Prosecutors praise success of DuPage diversion program

 
 
Updated 9/5/2017 4:15 PM

Just more than five years after its inception, DuPage County prosecutors are celebrating the 100th person to successfully complete their Pre-Trial Diversion Program.

The DuPage County state's attorney's office created the program in August 2012 as a way to give first-time nonviolent offenders an opportunity to keep a felony from being permanently attached to their record.

                                                                                                                                                                                                                       
 

Successful completion of the program is defined as a participant who satisfactorily finishes the program and doesn't receive another misdemeanor or felony conviction within the following year.

Since its inception, prosecutors have received roughly 285 applications. A review of the first 100 completions reveals that 94.37 percent of participants have not been convicted of a misdemeanor or felony within a year of completing the program. There currently are 30 participants in the program.

"Nationally, approximately 68 percent of convicted offenders successfully complete probation," DuPage County State's Attorney Robert Berlin said. "When compared to that number, a success rate of nearly 95 percent for participants in our program is outstanding."

To be considered, participants must undergo a thorough qualification process. Once qualified, the participant is required to plead guilty to the alleged offense.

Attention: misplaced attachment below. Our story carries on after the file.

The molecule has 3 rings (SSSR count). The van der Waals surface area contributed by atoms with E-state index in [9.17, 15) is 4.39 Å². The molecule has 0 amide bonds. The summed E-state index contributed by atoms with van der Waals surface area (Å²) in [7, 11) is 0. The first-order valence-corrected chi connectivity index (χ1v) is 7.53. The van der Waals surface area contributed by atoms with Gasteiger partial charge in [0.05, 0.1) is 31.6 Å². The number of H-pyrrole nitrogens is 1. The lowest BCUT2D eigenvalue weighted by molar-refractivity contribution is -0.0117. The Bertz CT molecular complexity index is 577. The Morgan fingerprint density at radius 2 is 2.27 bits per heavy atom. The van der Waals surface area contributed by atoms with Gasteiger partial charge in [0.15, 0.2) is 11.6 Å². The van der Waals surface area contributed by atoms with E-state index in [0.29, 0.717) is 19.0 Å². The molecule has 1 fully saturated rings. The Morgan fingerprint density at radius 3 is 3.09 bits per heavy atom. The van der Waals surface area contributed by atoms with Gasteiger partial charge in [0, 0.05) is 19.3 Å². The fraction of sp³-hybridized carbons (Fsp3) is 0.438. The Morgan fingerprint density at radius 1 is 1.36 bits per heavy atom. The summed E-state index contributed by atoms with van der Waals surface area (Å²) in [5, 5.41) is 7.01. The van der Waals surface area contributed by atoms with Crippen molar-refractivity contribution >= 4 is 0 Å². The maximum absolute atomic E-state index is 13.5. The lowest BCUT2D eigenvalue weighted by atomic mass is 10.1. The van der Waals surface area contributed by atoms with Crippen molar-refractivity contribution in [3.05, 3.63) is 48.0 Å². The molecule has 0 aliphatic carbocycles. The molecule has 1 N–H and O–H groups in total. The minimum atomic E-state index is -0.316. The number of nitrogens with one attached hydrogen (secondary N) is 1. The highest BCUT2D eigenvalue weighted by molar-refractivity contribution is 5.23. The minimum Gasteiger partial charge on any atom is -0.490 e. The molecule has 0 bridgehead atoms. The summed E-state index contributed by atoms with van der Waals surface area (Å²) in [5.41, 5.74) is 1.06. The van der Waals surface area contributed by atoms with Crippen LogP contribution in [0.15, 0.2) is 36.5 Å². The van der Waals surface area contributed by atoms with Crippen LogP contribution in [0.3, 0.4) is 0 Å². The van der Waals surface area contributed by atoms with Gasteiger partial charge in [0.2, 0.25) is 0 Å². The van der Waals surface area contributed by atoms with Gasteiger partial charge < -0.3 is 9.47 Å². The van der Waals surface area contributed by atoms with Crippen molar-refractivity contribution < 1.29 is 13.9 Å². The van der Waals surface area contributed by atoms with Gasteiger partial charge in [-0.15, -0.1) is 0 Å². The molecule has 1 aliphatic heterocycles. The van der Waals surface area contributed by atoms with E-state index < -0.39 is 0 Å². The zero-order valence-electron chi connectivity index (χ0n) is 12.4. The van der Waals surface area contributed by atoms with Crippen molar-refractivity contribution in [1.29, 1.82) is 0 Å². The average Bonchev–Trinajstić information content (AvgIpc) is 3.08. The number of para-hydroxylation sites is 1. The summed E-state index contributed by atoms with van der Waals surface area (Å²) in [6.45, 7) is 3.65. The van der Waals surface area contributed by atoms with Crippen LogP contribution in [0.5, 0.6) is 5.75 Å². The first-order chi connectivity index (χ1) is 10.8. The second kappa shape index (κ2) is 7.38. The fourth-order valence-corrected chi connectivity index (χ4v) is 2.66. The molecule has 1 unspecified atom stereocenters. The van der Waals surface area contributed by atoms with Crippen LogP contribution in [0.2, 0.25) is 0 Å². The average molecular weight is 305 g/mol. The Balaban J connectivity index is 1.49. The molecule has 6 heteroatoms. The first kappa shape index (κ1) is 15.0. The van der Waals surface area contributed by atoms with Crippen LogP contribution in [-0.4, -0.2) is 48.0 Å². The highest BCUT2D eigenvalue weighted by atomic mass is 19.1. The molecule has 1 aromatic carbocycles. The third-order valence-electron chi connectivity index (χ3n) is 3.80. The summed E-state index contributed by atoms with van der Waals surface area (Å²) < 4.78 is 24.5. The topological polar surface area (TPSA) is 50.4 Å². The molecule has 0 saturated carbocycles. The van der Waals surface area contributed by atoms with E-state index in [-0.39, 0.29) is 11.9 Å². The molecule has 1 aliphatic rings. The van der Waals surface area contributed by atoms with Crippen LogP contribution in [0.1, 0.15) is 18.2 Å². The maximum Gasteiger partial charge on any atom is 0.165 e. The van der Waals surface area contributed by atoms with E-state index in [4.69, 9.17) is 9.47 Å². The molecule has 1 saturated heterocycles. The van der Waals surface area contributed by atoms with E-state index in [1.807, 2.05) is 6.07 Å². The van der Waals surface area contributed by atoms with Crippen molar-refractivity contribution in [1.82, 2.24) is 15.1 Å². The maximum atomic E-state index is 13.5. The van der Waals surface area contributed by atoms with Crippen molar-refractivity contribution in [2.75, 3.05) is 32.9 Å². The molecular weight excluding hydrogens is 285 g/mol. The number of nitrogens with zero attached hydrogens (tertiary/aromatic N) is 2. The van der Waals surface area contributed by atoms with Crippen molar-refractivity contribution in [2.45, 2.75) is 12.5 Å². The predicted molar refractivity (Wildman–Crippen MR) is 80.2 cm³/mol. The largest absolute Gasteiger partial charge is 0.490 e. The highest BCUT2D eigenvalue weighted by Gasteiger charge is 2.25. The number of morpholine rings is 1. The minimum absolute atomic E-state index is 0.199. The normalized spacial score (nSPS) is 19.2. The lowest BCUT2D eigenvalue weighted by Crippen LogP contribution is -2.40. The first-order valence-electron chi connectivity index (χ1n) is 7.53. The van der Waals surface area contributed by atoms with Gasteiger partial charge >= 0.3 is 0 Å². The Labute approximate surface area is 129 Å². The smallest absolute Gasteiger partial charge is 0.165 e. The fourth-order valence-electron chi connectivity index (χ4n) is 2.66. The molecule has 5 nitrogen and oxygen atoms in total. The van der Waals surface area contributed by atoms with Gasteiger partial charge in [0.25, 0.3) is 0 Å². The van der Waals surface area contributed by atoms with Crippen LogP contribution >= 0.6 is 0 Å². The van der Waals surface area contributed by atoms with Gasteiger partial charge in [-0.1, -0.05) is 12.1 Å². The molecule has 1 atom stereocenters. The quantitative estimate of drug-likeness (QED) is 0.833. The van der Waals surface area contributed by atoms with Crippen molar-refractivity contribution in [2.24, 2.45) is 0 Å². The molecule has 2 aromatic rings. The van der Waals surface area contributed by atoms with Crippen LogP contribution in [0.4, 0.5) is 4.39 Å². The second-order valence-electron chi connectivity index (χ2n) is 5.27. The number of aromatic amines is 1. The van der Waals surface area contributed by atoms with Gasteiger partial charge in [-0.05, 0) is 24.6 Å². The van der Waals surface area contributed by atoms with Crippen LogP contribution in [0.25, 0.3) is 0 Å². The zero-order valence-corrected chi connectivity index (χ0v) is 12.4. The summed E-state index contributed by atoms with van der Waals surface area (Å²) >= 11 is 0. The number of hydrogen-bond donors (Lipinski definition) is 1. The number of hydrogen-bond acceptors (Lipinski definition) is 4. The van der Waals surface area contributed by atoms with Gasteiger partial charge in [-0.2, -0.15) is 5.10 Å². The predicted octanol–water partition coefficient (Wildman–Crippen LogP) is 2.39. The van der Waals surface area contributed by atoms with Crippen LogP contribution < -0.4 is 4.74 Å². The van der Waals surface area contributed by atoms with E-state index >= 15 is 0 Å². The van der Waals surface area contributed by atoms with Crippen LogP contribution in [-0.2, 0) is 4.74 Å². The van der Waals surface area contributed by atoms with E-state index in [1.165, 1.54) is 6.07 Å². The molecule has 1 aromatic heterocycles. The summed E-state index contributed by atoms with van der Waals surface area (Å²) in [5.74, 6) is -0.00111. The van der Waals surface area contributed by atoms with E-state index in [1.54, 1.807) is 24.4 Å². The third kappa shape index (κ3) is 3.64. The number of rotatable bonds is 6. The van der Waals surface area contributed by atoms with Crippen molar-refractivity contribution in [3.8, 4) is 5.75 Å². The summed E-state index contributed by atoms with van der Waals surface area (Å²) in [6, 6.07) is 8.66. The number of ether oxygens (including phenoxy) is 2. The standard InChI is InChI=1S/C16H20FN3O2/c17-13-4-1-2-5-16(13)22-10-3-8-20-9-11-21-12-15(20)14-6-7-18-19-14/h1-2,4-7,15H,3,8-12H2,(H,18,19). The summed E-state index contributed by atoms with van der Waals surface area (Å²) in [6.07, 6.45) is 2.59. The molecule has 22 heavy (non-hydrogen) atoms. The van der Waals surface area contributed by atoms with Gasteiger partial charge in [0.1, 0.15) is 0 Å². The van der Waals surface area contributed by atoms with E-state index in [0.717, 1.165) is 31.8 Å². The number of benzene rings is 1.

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Upon successful completion of the program, prosecutors move to vacate the guilty plea and dismiss the pending charges against the defendant.

If, however, a participant fails to successfully complete the program, prosecutors will ask that a judge terminate the defendant from the program. If a judge so orders, the case is returned to the court for a sentencing hearing on the charges.

"What I find particularly encouraging is that this is a win/win situation for the participant and the community," Berlin said. "The participant benefits by avoiding a felony conviction on their record and the community benefits with the participant having the opportunity to become a productive member of society."

Prosecutors declined Tuesday to provide any details about the 100th successful case.

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